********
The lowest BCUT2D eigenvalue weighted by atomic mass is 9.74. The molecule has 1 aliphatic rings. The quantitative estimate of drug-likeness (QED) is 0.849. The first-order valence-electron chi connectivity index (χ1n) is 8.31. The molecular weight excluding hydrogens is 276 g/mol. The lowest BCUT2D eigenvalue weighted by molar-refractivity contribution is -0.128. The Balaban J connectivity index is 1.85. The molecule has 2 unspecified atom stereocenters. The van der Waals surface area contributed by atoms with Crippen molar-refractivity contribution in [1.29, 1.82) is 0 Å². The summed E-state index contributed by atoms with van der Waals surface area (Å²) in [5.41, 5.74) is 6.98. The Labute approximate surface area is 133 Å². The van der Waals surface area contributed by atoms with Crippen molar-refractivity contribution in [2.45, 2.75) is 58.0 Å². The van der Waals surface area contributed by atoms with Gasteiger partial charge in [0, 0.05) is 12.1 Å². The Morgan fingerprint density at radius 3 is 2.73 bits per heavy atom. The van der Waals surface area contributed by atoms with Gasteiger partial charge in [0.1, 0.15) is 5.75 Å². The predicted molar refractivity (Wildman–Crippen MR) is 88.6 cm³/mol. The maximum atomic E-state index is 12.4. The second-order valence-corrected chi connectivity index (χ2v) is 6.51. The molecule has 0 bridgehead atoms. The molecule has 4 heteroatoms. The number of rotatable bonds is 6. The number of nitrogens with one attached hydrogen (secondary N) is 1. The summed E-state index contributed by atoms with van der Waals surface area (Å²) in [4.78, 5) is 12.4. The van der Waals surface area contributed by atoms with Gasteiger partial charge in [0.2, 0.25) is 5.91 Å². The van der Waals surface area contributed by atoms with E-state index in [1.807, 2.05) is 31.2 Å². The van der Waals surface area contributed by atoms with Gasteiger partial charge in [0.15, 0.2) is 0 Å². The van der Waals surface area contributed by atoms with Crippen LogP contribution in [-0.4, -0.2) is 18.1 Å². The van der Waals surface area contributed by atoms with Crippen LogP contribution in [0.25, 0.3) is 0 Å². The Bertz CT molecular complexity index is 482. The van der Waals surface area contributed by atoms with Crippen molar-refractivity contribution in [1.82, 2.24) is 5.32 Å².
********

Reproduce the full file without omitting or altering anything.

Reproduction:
The lowest BCUT2D eigenvalue weighted by atomic mass is 9.74. The molecule has 1 aliphatic rings. The quantitative estimate of drug-likeness (QED) is 0.849. The first-order valence-electron chi connectivity index (χ1n) is 8.31. The molecular weight excluding hydrogens is 276 g/mol. The lowest BCUT2D eigenvalue weighted by molar-refractivity contribution is -0.128. The Balaban J connectivity index is 1.85. The molecule has 2 unspecified atom stereocenters. The van der Waals surface area contributed by atoms with Crippen molar-refractivity contribution in [1.29, 1.82) is 0 Å². The summed E-state index contributed by atoms with van der Waals surface area (Å²) in [5.41, 5.74) is 6.98. The Labute approximate surface area is 133 Å². The van der Waals surface area contributed by atoms with Crippen molar-refractivity contribution in [2.45, 2.75) is 58.0 Å². The van der Waals surface area contributed by atoms with Gasteiger partial charge in [0, 0.05) is 12.1 Å². The Morgan fingerprint density at radius 3 is 2.73 bits per heavy atom. The van der Waals surface area contributed by atoms with Gasteiger partial charge in [0.1, 0.15) is 5.75 Å². The predicted molar refractivity (Wildman–Crippen MR) is 88.6 cm³/mol. The maximum atomic E-state index is 12.4. The second-order valence-corrected chi connectivity index (χ2v) is 6.51. The molecule has 0 bridgehead atoms. The molecule has 4 heteroatoms. The number of rotatable bonds is 6. The number of nitrogens with one attached hydrogen (secondary N) is 1. The summed E-state index contributed by atoms with van der Waals surface area (Å²) in [4.78, 5) is 12.4. The van der Waals surface area contributed by atoms with Gasteiger partial charge in [0.2, 0.25) is 5.91 Å². The van der Waals surface area contributed by atoms with E-state index in [1.807, 2.05) is 31.2 Å². The van der Waals surface area contributed by atoms with Gasteiger partial charge in [0.15, 0.2) is 0 Å². The van der Waals surface area contributed by atoms with Crippen LogP contribution in [-0.4, -0.2) is 18.1 Å². The van der Waals surface area contributed by atoms with Crippen LogP contribution in [0.25, 0.3) is 0 Å². The Bertz CT molecular complexity index is 482. The van der Waals surface area contributed by atoms with Crippen molar-refractivity contribution in [1.82, 2.24) is 5.32 Å².